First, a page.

Blackthorn, sitting at her slip in Virginia.

Robin showing Zack the ropes... You see what I did there?

A proper rebel.

While in Virginia, we sailed up to Hampton and spent the night before returning. Shortly after, Blackthorn was hauled up out of the water at the boatyard next door and surveyed. Much like a house gets an inspection as part of the sales process, a boat is typically gone over by a surveyor. This identifies potential problems and is generally used to establish a value. Robin and Jackie had planned to have a survey prior to their Atlantic crossing, regardless, and so had sought out a very reputable steel boat surveyor. We watched as he went over Blackthorn, inside and out, inspecting every inch of the hull that he could gain access to - and the engine, the electrical systems, and so on. His examination revealed a number of minor issues, but fortunately, nothing critical. 


Blackthorn on a Travel Lift.


During the visit, we also began creating a "manual" for Blackthorn, photographing and documenting the boat systems in a google doc for our future reference. This is a living document that we're still updating. It's already proved its worth a few times, especially since there was a long period of downtime between us seeing Blackthorn over in Virginia and Blackthorn's eventual arrival in Seattle.

Needless to say, we were very happy with what we saw during our time in Virginia. The boat has character, and a soul. It isn't flawless, and it's not effortless to maintain, but it's a vessel that can cross an ocean (and has). And, of course, we'll be learning about it for years to come. Despite our inexperience, we earned Robin and Jackie's blessing - which we were quite concerned about. The couple had purchased the hull and transformed it from a steel form into a sailing vessel over the course of several years. It isn't an understatement to say that Blackthorn was, and in a sense, always will be, their baby.  Now, The Sir and I have assumed responsibility for her care and putting her to use doing what she was made to do. 

We decided to go ahead with buying Blackthorn, and had tentatively lined up Safe Harbor Haulers to transport her. There are, in fact, companies that specialize exclusively in trucking boats cross-country. They have busy schedules and aren't cheap, but they earn every penny they're paid. I can at least vouch that Eric did, as I watched him pull into the marina while completely insane Seattle drivers swerved around a fully loaded tractor trailer because they weren't willing to slow down for 30 seconds and allow him to finish his turn. 

Because of scheduling complications, Blackthorn's hauling was set for the end of June. Jackie and Robin offered to come to Seattle and help us get Blackthorn set back up and ready to sail again. We could not have found better unofficial sailing godparents. We had just under two months in Seattle to sort out insurance, and look into registration, and find a liveaboard slip, and iron out countless other things that required attention. 

Our unofficial sailing godparents.


We found a liveaboard slip by continually checking Shilshole Bay Marina's sublease listings. We ended up with a 50 foot slip through the end of September, even though we only needed 40 feet. Beggars can't be choosers, and it turned out to be a blessing when it came to putting Blackthorn back together. In fact, we are currently subletting the slip of the very first person to have a lease with the marina. He says he's been here over 40 years, and I have no reason to doubt him.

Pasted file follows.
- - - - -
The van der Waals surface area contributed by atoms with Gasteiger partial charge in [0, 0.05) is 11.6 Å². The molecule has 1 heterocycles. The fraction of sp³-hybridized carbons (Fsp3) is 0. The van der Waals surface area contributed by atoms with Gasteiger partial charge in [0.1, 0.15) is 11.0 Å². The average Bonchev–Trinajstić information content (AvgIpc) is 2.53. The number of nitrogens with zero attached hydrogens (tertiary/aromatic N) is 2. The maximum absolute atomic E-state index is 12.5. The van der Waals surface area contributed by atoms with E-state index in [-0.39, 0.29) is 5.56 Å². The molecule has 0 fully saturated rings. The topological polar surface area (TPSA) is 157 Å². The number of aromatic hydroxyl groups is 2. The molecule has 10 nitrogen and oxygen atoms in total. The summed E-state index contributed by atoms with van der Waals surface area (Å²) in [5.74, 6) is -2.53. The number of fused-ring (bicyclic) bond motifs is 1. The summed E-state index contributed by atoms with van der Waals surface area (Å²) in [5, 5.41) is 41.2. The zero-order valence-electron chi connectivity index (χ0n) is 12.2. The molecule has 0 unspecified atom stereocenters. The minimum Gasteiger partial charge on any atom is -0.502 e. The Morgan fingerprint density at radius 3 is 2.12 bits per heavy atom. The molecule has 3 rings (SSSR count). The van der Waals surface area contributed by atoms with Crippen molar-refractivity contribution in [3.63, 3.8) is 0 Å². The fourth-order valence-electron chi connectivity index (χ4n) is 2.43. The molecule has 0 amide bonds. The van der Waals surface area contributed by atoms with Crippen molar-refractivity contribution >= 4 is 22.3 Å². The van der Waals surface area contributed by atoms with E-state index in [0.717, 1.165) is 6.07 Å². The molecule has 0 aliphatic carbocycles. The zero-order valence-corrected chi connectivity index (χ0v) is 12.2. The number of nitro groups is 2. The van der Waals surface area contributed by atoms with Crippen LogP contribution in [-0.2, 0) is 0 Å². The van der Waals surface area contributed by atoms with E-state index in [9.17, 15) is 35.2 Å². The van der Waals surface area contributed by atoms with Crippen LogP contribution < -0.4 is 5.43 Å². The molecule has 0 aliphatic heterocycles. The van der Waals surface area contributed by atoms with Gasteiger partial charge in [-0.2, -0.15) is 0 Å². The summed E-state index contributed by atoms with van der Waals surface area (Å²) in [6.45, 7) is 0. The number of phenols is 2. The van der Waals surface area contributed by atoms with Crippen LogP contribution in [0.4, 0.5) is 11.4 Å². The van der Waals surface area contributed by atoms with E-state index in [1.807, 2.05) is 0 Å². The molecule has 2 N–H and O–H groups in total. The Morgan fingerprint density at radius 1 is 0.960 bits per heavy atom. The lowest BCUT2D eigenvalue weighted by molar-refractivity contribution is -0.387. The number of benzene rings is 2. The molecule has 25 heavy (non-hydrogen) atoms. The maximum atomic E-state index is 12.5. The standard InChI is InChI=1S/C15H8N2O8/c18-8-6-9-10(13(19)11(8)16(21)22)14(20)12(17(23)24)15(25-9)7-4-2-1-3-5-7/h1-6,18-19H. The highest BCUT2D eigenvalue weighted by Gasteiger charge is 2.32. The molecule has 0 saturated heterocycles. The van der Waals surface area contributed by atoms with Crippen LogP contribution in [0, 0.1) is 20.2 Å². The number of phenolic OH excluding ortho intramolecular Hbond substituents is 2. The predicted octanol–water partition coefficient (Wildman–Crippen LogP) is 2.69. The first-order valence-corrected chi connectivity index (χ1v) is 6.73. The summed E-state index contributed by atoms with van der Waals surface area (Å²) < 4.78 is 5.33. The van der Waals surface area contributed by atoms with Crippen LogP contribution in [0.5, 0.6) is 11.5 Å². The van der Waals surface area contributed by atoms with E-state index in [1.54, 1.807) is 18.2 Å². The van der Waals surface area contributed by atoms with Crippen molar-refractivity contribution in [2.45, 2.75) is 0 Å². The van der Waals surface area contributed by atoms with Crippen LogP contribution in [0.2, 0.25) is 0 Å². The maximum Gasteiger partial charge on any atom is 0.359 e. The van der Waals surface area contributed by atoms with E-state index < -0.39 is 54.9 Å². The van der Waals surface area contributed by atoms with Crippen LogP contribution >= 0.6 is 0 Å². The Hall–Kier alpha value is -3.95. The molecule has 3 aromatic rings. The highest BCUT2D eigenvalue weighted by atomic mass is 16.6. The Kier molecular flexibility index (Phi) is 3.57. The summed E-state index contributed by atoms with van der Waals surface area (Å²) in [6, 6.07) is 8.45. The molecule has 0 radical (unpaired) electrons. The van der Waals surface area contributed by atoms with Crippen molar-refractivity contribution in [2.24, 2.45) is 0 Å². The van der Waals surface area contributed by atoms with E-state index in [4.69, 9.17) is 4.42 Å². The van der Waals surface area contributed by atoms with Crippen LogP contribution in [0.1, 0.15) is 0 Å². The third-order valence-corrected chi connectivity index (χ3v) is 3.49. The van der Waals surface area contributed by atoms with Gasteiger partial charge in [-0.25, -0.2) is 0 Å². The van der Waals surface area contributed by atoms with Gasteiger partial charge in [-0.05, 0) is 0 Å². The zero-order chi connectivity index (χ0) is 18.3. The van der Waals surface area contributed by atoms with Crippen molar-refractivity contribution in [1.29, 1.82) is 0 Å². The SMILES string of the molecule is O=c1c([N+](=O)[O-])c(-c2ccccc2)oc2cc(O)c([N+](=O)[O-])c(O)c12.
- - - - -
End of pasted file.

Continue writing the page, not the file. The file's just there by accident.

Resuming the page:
Getting registration required jumping through a few hoops and was complicated by the fact that the boat had to be imported. The people at Ballard Licensing ( a private company that is licensed to perform DMV operations) were helpful, friendly, available at times outside the normal work day, and their office was actually staffed to handle their customers in a reasonable time-frame. Just sayin' - they handle car stuff, too.

Insurance was not simple. Being new to boat ownership, with limited experience and an a-typical boat, we contacted numerous companies and got declined by most. Many refused to offer us the type of insurance we requested. Our policy actually came together in the 11th hour, as the boat was making its way through downtown Seattle. Fortunately, the hauler had abundant coverage in place for the actual transporting of the boat.

The boat actually made its way from Virginia to Seattle very quickly. Five days: coast to coast, sea to sea. It turns out that due to Blackthorn's beam (width) being just under 11 feet, it could be hauled day and night with no restrictions. This was both impressive and slightly panic-inducing. Originally, we expected it to arrive on July 4th and be unloaded on July 5th. Instead, it showed up on Friday, July 1st, while Zack was out of town for work. So, I took a half day on Friday and headed up on to the marina. 

Approaching the boatyard...

And making the turn!

There was a fair amount of adrenaline in my system as I waited for the truck to come into view of the marina. It was hard to believe that this was really happening - our home had just crossed an entire continent and was rolling right past were I stood.

The process of unloading a boat from a truck was impressive to watch and thankfully, very uneventful. Blackthorn's mast had been lowered, taken off, and set alongside the hull on the trailer. An enormous, specialized device called a Travel Lift, which is basically a large square frame on wheels with two slings, was driven over the trailer. The slings were carefully positioned, then pulled up, lifting the boat up off the trailer. The operator then carefully drives the entire thing around (in this case, using a little RC control panel) and lowers the boat onto some wooden blocks. Some stabilizing stands are set up next to the hull, the slings are released, and voila, you have a boat on the hard. 

So, just under a year after our epiphany in Poulsbo, we now had a boat of our own. Granted, it was sitting in a boatyard, effectively naked, with its mast and boom on a saw-horse, but it was ours, and our adventure was about to get underway in earnest.